The Town Council rejected the proposal by three votes to two. The article didn't say so directly, but it impliedthat citizens were worried by the prospect of "dense" development that would change the charming character of their hamlet. James P. Hogan explained his stance this way: "The Town of Scottsville is literally surrounded by development. I firmly believe the future of the town as we know it, as well as the quality of life, come first and foremost."

But as Harrison Rue, executive director of the Thomas Jefferson Planning District Commission, noted, "Without it, you'll see development by right, with mostly big lots and no usable open big space. That's being built all over the counties around here, and it's sure not the way to add on to a village."

Hamlets around Virginia are threatened by the tide of scattered, low-density development. No one that I've seen has yet put into effect a good way to protect them. The only "solution" is to change the market and regulatory dynamics that create sprawling development in the first place.

Us Versus Them

The Daily Press covers some of the jabs back and forth in the fight over transportation funding. Democrats are trying to split the GOP between urban and rural, and it sounds like it's working:
'"The House budget is fiscally irresponsible and shortchanges a range of vital needs," said House Minority Leader Franklin P. Hall, D-Richmond. "Most distressing, the House budget cuts transportation funding in seven of the nine transportation districts."
Hall released an analysis that purported to show that Hampton Roads and Northern Virginia would get the lion's share of new transportation funding and that rural regions of the state would be shortchanged.
Republicans fired back, sometimes cantankerously.
Del. David Albo, R-Fairfax, said he was angry that rural lawmakers would be jealous of increased transportation funding for Hampton Roads and Northern Virginia.
"To have rural Virginians complain about not getting enough in the budget really sets me off," he said.
He said that Northern Virginians pay 28 percent of all income taxes the state collects and 16 percent of the sales tax. Hampton Roads residents pay a similarly disproportionate share. And they are the people who most often sit in traffic, he said.
"Not one time did anyone from rural Virginia stand up and say 'That is not fair,' " Albo said. "Now, when the time comes to help the people of Hampton Roads and Northern Virginia ... people from rural Virginia say it's not fair."'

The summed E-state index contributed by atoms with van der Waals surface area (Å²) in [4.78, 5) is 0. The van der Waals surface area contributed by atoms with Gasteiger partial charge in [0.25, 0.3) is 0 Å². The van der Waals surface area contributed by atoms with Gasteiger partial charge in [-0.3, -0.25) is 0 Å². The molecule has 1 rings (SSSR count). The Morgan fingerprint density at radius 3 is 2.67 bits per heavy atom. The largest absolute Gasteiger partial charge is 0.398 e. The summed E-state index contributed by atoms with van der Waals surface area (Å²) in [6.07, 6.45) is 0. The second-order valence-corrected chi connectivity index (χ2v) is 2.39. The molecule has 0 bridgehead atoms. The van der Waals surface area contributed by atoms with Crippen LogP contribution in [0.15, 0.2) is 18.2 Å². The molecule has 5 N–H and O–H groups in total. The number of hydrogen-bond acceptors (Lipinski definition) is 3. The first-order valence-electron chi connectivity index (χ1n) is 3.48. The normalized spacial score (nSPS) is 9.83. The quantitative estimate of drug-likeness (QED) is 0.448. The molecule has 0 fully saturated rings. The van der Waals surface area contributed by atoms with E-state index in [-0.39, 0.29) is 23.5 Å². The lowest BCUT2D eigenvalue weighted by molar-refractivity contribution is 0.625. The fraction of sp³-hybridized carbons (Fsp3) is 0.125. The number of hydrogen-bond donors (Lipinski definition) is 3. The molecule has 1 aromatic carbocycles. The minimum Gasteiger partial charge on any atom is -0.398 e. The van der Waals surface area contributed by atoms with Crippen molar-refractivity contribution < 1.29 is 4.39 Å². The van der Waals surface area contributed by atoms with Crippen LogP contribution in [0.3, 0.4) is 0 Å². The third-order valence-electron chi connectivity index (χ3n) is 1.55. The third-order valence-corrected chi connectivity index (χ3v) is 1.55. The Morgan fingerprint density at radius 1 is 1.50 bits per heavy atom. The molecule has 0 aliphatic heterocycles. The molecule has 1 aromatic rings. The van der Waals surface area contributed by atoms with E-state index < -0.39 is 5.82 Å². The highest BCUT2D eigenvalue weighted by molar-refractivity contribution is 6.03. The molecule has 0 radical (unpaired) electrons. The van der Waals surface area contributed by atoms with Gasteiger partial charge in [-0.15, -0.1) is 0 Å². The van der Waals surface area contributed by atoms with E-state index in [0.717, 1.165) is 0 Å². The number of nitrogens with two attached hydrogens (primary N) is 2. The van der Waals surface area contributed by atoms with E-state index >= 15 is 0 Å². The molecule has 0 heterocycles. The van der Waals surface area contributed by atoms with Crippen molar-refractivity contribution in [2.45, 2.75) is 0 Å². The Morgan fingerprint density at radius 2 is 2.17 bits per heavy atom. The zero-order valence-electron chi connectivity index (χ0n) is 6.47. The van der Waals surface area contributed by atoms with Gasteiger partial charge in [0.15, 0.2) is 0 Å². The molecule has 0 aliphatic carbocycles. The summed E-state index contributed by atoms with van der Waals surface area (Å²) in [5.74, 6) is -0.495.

Monday, February 20, 2006

Defining the Issue

Defining the issue is the first step in winning the debate. And that's what the pro-tax camp has successfully done, with the happy complicity of the MSM. Del. Vincent Callahan, R-McLean, chairman of the House Appropriations Committee, understands what's going on. Here's how Michael Hardy and Jeff Schapiro quote him today in the Richmond Times-Dispatch.
Unlike the Senate and the governor who have defined the transportation crisis in terms of raising taxes, the House plan specifically addresses choke points and other measures that voters can identify with.
Unfortunately for Callahan, the media also has defined the transportation "crisis" as a problem of insufficient spending and taxes, which means that the very idea of prioritizing transportation spending by addressing choke points will not get any more of a hearing than a throw-away quote buried deep in a story.

Stacking the odds against Callahan and his colleagues even more, in this particular article Hardy and Schapiro label Senate Republicans as "moderates" -- not "liberals" -- for wanting to raise taxes and pour more money into Virginia's failed transportation system. "Moderate," of course, is meant as a synonym for the political middle, or mainstream. The House by contrast is a "redoubt of conservative Republicanism," implying that they're out of the mainstream, for wanting to set spending priorities, reform VDOT, align transportation and land use planning, and not raise taxes in the face of a $1 billion surplus in the General Fund.

The failures of the media coverage of the 2006 transportation debate are scandalous.

The media refuse to examine the critical importance of land use in the transportation debate in any detail, even though Gov. Timothy M. Kaine made it a signature issue in the 2005 gubernatorial campaign, and though the House and Senate are moving closer to agreement on the issue.